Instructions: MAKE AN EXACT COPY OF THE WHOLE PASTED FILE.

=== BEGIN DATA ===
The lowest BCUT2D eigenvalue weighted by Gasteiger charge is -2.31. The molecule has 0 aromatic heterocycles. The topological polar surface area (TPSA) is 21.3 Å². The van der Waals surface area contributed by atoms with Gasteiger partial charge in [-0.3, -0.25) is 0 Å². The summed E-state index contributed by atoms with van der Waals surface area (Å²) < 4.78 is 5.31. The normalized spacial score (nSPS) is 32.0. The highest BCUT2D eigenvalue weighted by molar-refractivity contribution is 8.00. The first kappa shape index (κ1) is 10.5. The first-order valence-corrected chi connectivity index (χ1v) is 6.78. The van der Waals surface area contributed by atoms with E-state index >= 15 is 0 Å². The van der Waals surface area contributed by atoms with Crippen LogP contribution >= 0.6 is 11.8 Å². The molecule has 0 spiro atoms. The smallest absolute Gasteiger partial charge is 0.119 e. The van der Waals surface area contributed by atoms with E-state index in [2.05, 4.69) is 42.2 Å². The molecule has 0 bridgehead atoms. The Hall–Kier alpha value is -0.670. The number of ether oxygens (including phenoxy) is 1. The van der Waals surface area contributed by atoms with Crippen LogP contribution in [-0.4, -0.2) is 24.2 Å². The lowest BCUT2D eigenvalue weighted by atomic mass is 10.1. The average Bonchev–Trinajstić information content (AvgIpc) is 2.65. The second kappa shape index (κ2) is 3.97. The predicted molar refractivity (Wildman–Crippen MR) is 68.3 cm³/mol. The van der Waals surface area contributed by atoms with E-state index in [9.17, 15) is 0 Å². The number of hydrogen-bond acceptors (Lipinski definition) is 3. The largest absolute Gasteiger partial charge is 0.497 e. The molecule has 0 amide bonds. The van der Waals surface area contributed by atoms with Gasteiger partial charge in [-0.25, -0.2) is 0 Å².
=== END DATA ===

The lowest BCUT2D eigenvalue weighted by Gasteiger charge is -2.31. The molecule has 0 aromatic heterocycles. The topological polar surface area (TPSA) is 21.3 Å². The van der Waals surface area contributed by atoms with Gasteiger partial charge in [-0.3, -0.25) is 0 Å². The summed E-state index contributed by atoms with van der Waals surface area (Å²) < 4.78 is 5.31. The normalized spacial score (nSPS) is 32.0. The highest BCUT2D eigenvalue weighted by molar-refractivity contribution is 8.00. The first kappa shape index (κ1) is 10.5. The first-order valence-corrected chi connectivity index (χ1v) is 6.78. The van der Waals surface area contributed by atoms with E-state index >= 15 is 0 Å². The van der Waals surface area contributed by atoms with Crippen LogP contribution >= 0.6 is 11.8 Å². The molecule has 0 spiro atoms. The smallest absolute Gasteiger partial charge is 0.119 e. The van der Waals surface area contributed by atoms with E-state index in [2.05, 4.69) is 42.2 Å². The molecule has 0 bridgehead atoms. The Hall–Kier alpha value is -0.670. The number of ether oxygens (including phenoxy) is 1. The van der Waals surface area contributed by atoms with Crippen LogP contribution in [-0.4, -0.2) is 24.2 Å². The lowest BCUT2D eigenvalue weighted by atomic mass is 10.1. The average Bonchev–Trinajstić information content (AvgIpc) is 2.65. The second kappa shape index (κ2) is 3.97. The predicted molar refractivity (Wildman–Crippen MR) is 68.3 cm³/mol. The van der Waals surface area contributed by atoms with E-state index in [9.17, 15) is 0 Å². The number of hydrogen-bond acceptors (Lipinski definition) is 3. The largest absolute Gasteiger partial charge is 0.497 e. The molecule has 0 amide bonds. The van der Waals surface area contributed by atoms with Gasteiger partial charge in [-0.25, -0.2) is 0 Å².